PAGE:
OSLO (Reuters) - Norway’s $872-billion sovereign wealth fund, the world’s largest, said it would press U.S. oil majors ExxonMobil and Chevron to do more to report on the risks of climate change.
The fund said on Tuesday it would vote in favor of shareholder proposals, opposed by both companies’ boards, which would require them to report more fully about the risks and opportunities of a changing climate.
Royal Dutch Shell and BP adopted similar policies last year, following shareholder pressure, it said. Exxon and Chevron both say they are already doing enough to report on climate risks.
“We want them to be open about their climate strategy and their dialogue with regulators,” the fund’s chief executive Yngve Slyngstad told reporters.
Firms should be clear about risks, both from the impacts of climate change such as floods and storms, as well as from government policies to curb carbon emissions, he said.
The fund, itself built from Norway’s oil and gas wealth, was making similar demands of oil firms worldwide and would keep going even if the resolutions were defeated at Exxon’s and Chevron’s annual general meetings, both on May 25.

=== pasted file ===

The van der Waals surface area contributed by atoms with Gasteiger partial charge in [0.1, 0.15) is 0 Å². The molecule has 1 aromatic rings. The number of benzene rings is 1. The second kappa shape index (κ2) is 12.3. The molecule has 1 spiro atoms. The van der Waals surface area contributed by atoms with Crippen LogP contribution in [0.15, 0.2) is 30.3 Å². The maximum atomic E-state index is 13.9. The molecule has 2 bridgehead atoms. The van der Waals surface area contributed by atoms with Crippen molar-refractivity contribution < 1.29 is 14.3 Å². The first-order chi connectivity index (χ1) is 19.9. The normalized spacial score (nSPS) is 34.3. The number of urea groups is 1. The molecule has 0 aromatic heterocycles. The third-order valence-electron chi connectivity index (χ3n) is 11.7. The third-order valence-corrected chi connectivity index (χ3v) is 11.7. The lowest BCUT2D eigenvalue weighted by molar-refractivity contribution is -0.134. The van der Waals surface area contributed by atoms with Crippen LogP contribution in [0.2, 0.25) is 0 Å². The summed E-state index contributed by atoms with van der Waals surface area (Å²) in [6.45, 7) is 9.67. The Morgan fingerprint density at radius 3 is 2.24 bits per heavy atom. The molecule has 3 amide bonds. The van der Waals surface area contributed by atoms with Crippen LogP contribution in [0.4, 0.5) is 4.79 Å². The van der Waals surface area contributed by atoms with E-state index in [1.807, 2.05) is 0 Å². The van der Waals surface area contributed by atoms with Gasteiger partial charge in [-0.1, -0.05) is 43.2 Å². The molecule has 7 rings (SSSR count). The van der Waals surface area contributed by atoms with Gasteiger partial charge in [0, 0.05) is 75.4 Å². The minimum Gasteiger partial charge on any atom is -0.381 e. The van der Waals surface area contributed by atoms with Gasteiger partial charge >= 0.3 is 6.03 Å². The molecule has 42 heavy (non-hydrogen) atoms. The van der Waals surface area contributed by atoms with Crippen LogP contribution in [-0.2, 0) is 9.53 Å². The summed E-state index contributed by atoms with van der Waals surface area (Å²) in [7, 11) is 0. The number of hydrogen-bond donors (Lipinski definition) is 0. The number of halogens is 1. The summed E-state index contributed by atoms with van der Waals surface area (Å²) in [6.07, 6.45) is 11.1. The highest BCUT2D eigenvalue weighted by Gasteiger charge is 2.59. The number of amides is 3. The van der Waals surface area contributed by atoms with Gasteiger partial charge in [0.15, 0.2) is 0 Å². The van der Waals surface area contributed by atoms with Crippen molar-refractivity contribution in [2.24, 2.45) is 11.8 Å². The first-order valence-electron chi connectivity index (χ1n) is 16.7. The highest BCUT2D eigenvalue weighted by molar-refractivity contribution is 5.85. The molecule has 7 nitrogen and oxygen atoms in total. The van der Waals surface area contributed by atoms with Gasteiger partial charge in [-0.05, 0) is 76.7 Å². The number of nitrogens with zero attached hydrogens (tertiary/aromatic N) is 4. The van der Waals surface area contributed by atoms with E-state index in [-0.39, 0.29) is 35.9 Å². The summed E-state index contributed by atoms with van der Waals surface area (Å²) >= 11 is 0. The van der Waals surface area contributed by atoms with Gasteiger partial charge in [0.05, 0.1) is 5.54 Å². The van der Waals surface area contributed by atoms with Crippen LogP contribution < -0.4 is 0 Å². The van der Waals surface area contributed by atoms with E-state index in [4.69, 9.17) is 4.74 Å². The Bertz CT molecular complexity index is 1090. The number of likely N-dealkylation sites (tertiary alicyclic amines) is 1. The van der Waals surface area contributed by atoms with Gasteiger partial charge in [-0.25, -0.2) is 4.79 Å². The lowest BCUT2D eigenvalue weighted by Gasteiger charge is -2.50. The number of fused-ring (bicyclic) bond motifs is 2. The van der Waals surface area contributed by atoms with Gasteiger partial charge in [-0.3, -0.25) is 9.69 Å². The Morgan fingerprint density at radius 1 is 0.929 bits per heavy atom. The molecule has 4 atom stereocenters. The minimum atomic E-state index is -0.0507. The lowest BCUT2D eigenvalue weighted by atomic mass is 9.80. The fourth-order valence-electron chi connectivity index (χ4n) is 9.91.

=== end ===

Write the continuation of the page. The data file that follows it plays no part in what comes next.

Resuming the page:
“We will then come back next year and the year after,” he said. Norges Bank Investment Management (NBIM), which manages the fund, was the seventh-largest shareholder of both firms at the end of 2015, Thomson Reuters Eikon data shows.
Slyngstad said the fund, which owns about 1 percent of listed equities worldwide, had 4,000 meetings with major companies a year to discuss its investments.
He said many companies were planning to cut their greenhouse gas emissions by 40 percent in coming years to help achieve goals set at a 195-nation Paris summit on climate change in December that include phasing out emissions by 2100.
Companies “have to explain if they don’t intend to reduce their emissions to that extent,” he said.
The fund said last week that it may exclude another 40 companies for using coal in their operations after divesting from 52 since Norway’s parliament last year told it to sell out of firms that get more than 30 percent of their turnover or activity from coal.
Slyngstad said it was hard to set firm rules, saying a power company generating 30 percent of its electricity from coal and 70 percent from wind might stay in the portfolio ahead of a firm using 30 percent coal and the rest fossil fuels.
“The fund is like a supertanker, It takes some time to turn it.”
At the end of 2015, NBIM said it held a 0.78 percent stake in Exxon, valued at $2.54 billion, while its 0.85 percent holding in Chevron was worth $1.45 billion.
Additional reporting by Terje Solsvik; Editing by Jason Neely and Alexander Smith